Insights
13 April 2022

Why companies face barriers to disclosing climate-related asset risk

Dr. Helen Beddow

By Dr. Helen Beddow

Why companies face barriers to disclosing climate-related asset risk

As climate change accelerates, companies are coming under increasing pressure from regulators, investors and other stakeholders to disclose the financial impacts of climate change on their business.

While this has led to an all-time high in the number of firms making voluntary climate-related disclosures, many companies still encounter barriers when working to accurately report on the risks posed by climate change, especially at the asset level. These barriers can reduce the accuracy of their disclosures and weaken the confidence stakeholders have in their filings. 

Asset-related risks are important for disclosure, and companies finding it challenging to accurately report on asset-related risks need support. Access to Climate Intelligence (CI) can help firms comply with mandatory disclosure regulations, such as the framework recently implemented by the UK government.

You can also find out much more about assessing your climate risk to satisfy UK climate-related disclosure requirements in our free ebook.

Why is understanding asset-related risk important for disclosure? 

More and more countries are making climate-related financial disclosures mandatory, in line with recommendations from the Task Force on Climate-related Financial Disclosures (TCFD). The UK’s regulations went live on 6 April 2022, initially affecting more than 1,300 businesses but extending across the economy by 2025. In the United States, the Security Exchange Commission (SEC) recently put forward its own draft for a US framework, following an executive order by President Biden. 

To comply with TCFD-aligned frameworks, which require companies to disclose transitional and physical climate-related risks, companies must be able to report the impacts of climate change at the asset level. This is because, for many companies, physical climate risk is closely tied to assets they own or rely on. 

According to Cervest’s 2021 Climate Intelligence Outlook, nine in ten UK and US companies have already had a corporate physical asset, such as an office or warehouse, affected by extreme weather. As the climate becomes more volatile, the disruption and damage due to climate change will only increase. Buildings, infrastructure, and supply chains are vulnerable to disruption due to climate change, with significant financial consequences for business operations, revenue and profitability.

Why is accurately reporting climate-related risks to assets so challenging?

The primary reason companies struggle to report on climate-related risks facing individual assets is because climate data is too complex to collate and understand in-house. Our climate is an interconnected system and climate hazards interact with each other - extreme heat can lead to droughts, which can increase the chance of forest fires. Any analysis examining the risk posed to a single building must also consider the climate as a whole. This is not an easy ask for any company that doesn’t specialize in climate data.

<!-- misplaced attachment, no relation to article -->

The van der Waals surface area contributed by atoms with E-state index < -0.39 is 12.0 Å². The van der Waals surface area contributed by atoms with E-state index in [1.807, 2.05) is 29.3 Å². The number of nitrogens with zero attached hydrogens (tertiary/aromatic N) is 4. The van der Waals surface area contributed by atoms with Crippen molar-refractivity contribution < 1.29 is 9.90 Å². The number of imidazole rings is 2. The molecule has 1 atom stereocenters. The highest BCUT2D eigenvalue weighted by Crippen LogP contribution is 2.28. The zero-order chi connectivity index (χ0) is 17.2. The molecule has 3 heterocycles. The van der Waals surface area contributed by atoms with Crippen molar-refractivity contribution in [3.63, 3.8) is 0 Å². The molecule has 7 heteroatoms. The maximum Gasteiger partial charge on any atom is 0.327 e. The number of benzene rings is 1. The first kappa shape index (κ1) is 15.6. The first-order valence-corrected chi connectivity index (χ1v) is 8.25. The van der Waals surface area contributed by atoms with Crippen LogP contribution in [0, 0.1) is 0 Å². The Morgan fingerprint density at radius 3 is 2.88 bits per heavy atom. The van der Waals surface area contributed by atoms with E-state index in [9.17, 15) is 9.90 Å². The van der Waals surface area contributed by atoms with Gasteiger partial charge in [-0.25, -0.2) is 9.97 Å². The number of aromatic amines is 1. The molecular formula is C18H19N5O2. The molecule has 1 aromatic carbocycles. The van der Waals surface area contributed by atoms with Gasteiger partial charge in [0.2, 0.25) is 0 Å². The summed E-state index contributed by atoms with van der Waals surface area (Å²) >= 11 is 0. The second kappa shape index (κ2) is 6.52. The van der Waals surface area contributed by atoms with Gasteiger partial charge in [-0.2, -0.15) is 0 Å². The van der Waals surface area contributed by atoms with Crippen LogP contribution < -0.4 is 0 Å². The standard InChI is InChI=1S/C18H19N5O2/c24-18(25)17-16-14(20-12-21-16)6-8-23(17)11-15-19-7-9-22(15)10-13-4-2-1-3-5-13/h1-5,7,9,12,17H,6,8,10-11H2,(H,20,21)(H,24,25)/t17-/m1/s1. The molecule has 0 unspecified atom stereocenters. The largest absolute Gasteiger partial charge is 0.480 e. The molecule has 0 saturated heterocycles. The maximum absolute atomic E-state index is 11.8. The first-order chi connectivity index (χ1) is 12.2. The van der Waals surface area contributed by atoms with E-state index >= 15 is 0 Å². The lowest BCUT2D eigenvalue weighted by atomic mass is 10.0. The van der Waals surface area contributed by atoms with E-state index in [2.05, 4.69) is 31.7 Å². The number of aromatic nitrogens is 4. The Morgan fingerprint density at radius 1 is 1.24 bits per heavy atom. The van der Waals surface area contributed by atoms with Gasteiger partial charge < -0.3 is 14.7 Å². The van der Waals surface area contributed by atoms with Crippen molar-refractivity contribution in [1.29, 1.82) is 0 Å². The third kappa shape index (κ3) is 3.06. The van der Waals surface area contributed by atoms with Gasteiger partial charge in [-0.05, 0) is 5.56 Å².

Third-party climate analyses are also usually prohibitively expensive and take a huge amount of time to prepare. They tend to look at risks in generalized, heat-map-style formats which chart the evolution of hazards over regions or countries. This doesn’t provide the granular detail that would allow businesses to surface and communicate the climate-related risks faced by individual assets. 

Even with access to data, many businesses lack access to the tools and in-house knowledge necessary to accurately analyze climate hazards like drought and extreme heat. Data-related barriers present companies with major issues in complying with climate-related financial disclosure. According to Cervest’s climate-related financial disclosure report, 46% of companies have no visibility on extreme weather events, 46% are challenged by the complexity of aggregating data, and 43% lack real-time actionable intelligence. 

Using Climate Intelligence to analyze your climate-related asset risks

The fusion of climate science and advanced machine learning techniques now allow businesses to discover and quantify their climate-related risk. This groundbreaking capability is called Climate Intelligence, and it is revolutionizing the way organizations discover, quantify, and act on climate risks and opportunities. In a recent market perspective, leading analyst firm IDC called Climate Intelligence “a strategic priority” for organizations worldwide and positioned CI as one primary solution to the $23 trillion in global economic losses climate change could cause by 2050.

EarthScan, Cervest’s flagship product, leverages Climate Intelligence to provide everyone with dynamic climate risk analyses at the asset and portfolio levels. Powered by Earth Science AI, EarthScan helps businesses de-risk decision-making and upgrade their climate-related asset risk disclosures with science-backed insights. 

To learn more about enhancing your climate-related financial disclosures and satisfying UK regulations, download Cervest’s ebook: Assessing your climate risk for UK climate-related financial disclosure regulations.

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